And that is the way it goes.

    Liked by 4 people

  13. sweethonesty7

    Abuser: “I was a bad husband for 10 years.” I0 years?–try 27!

    Once I asked, “Expound on “bad”–I want you to *name* what you did.”

    Abuser: “I was a bad husband for 10 years.”

    I once called a counselor I had worked with over the years and said, “Is it ALL my fault?”

    The truth is, NONE of his behaviors towards me were my fault.

    Plainly, he’s a horrible, evil man masquerading as a Christian and has caused far reaching harm to myself and my children. I don’t call them “his” children, because he *uses* them to look good; they are his pawns and because “daddy” makes a lot of money they follow him around like their in a spell.

    Like

  14. suzzie

    I was interested in a post that mentions “gaslighting.” Yes, this form of abuse is also called “crazy making.” The victim ultimately questions her own perceptions of just about everything if it is allowed to go on long enough.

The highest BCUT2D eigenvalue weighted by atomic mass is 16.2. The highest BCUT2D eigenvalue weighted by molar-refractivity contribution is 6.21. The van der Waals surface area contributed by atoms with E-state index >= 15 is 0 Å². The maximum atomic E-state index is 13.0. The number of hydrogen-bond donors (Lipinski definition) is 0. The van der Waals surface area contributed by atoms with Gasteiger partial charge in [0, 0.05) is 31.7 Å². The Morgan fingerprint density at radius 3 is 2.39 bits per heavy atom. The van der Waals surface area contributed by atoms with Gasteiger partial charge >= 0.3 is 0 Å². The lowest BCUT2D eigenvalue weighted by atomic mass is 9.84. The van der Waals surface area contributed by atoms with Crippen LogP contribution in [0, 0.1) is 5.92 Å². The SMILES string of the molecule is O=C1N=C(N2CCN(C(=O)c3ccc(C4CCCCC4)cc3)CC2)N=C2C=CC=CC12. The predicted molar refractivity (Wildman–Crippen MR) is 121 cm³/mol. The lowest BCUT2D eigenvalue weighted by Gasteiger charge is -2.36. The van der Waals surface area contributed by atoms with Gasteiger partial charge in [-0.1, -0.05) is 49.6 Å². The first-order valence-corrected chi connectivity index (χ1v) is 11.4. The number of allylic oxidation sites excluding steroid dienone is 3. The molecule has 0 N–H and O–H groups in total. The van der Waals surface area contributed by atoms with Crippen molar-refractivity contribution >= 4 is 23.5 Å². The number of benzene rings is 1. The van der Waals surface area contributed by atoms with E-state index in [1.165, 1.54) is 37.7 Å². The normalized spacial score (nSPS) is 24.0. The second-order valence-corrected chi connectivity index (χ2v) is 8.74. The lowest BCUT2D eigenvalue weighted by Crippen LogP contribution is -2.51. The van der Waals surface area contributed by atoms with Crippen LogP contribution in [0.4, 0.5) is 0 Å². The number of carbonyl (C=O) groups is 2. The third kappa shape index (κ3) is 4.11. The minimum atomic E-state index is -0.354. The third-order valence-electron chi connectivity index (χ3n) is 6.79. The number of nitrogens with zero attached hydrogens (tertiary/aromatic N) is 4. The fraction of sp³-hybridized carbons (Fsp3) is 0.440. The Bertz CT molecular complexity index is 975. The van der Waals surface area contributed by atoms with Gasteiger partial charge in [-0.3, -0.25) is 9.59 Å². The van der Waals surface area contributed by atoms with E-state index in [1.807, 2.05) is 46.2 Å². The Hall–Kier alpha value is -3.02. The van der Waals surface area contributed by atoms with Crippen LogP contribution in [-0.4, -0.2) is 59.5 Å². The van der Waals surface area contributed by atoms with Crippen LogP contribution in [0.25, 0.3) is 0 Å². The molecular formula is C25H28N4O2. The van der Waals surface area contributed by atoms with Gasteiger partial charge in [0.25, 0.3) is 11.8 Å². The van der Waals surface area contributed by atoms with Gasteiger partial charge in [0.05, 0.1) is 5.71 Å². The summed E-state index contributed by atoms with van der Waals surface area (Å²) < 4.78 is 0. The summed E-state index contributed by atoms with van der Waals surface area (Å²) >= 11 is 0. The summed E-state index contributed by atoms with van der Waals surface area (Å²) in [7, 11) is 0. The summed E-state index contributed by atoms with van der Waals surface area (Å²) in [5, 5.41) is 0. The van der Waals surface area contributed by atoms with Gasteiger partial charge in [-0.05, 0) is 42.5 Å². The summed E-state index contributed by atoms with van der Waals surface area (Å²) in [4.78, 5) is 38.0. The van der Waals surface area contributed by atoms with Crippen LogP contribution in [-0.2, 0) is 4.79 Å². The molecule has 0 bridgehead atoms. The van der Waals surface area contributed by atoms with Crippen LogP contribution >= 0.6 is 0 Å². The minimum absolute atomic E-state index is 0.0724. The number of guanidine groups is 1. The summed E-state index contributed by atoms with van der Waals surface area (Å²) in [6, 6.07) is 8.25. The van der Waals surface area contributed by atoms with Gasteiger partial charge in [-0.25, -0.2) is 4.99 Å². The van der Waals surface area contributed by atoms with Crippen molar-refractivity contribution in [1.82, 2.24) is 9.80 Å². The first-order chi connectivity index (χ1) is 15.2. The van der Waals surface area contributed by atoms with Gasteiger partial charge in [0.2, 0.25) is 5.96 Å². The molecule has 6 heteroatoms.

In my case it resulted in a mental breakdown that lasted about two long, horribly painful years. I was suicidal, was hospitalized several times and was barely functioning in life. Once I regained my footing (by completely trusting in the Lord), I acknowledged that I was extremely angry about the abuse and my new fear that I might not be able to forgive. I prayed all the time to be able to forgive the (ongoing) abuse.

    The answer came in the form of getting out! God definitely made it possible and even showed me in many concrete ways that He made the way out and that He was with me!

    Liked by 1 person

  15. sweethonesty7

    When I was going through the divorce process I subpoenaed the abuser’s work records. He was fired–the reasons–he asked others alter information that made things appear better than they were and treated his fellow employees and vendors with contempt, disrespect, and had half the people under him *fearing* they were going to be fired. He was confronted by higher ups to apologize to everyone—he did not. He did all the damage in 5 weeks.

    Like

      1. sweethonesty7

        Pastor, in 27 years all I ever heard was that his bosses were jerks and he could do a better job than any of them; both military and civilian. *Arrogant* is one of his chief characteristics.

        Like